China refrains from opposing Pakistan’s Gilgit-Baltistan move
It’s in contrast to its strong reaction to India’s Jammu and Kashmir reorganisation move last year
In contrast to the strong reaction to India’s Jammu and Kashmir reorganisation move last year, China on Wednesday refrained from voicing its opposition to Pakistan’s announced move to accord “provisional provincial status” to Gilgit-Baltistan in Pakistan-occupied Kashmir (PoK).
In a more muted response, the Chinese Foreign Ministry said it had “noted relevant reports” and that “China’s position on the Kashmir issue is consistent and clear”.
“It is an issue left over from history between India and Pakistan. It should be resolved peacefully and properly according to the charter, relevant UN Security Council resolutions and bilateral agreements,” spokesperson Wang Wenbin said.
His comments came in response to questions from Indian media at a regular press briefing. Unlike its statement on India in 2019, China did not issue a statement on Pakistan’s move to change the status of Gilgit-Baltistan, a disputed region where China is also carrying out projects under its China Pakistan Economic Corridor (CPEC) plan, which India has opposed.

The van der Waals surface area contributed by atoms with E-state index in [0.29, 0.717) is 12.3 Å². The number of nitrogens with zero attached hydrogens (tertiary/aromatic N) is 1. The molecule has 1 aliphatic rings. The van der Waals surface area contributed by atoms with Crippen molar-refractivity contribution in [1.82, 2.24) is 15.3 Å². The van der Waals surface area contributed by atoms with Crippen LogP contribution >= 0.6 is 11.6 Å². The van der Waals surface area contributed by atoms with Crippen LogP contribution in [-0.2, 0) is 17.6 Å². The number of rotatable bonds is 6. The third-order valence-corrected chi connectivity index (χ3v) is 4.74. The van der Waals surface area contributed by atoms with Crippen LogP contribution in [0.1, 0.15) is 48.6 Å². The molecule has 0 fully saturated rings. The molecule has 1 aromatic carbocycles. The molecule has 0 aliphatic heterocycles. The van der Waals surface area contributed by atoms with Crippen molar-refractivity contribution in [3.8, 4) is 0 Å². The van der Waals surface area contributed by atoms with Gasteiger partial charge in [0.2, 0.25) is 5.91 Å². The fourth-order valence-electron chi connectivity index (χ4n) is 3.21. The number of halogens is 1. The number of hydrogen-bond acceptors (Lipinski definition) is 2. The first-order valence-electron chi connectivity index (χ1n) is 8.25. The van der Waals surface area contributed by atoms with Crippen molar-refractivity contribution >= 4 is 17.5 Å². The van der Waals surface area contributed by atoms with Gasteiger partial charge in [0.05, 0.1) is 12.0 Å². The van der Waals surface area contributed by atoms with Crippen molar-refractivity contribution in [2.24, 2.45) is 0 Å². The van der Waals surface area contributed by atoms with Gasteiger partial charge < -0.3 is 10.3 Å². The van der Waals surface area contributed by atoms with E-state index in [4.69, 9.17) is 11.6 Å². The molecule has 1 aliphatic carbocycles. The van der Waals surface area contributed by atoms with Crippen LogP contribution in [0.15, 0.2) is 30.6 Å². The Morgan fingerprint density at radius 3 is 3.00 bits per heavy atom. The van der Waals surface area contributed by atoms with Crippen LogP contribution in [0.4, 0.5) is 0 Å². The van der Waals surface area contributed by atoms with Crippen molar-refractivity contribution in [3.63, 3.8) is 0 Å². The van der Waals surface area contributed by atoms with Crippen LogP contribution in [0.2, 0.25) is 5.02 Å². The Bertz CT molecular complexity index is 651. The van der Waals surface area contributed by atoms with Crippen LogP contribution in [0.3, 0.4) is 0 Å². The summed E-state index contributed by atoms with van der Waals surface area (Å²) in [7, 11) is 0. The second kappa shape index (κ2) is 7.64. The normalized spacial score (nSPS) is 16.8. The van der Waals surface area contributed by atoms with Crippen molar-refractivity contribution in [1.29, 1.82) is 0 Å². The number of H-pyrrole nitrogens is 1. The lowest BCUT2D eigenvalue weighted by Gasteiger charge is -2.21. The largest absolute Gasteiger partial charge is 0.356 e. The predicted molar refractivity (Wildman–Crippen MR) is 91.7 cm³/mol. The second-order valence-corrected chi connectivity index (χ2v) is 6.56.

Also read: Gilgit-Baltistan a part of India, says MEA
In August 2019, following the dilution of Article 370 and removal of special status for Jammu and Kashmir, China said it was “seriously concerned about the current situation in Jammu Kashmir”.
“China’s position on the Kashmir issue is clear and consistent,” the statement said then. “It is also an international consensus that the Kashmir issue is an issue left from the past between India and Pakistan. The relevant sides need to exercise restraint and act prudently. In particular, they should refrain from taking actions that will unilaterally change the status quo and escalate tensions. We call on both India and Pakistan to peacefully resolve the relevant disputes through dialogue and consultation and safeguard peace and stability in the region.”
China had also opposed the creation of Ladakh as Union Territory. While Delhi had conveyed to Beijing the move neither changed external boundaries nor territorial claims, China said it was “always opposed to India’s inclusion of the Chinese territory in the western sector of the China-India boundary into its administrative jurisdiction” referring to Aksai Chin. The move, Beijing said, “undermined China’s territorial sovereignty by unilaterally changing domestic law”.
Asked on Wednesday if the difference in response suggested China did not follow “its professed neutral approach”, Mr. Wang said, “I don’t think that’s a valid statement. As I said just now, China’s position on the Kashmir issue is consistent and clear.”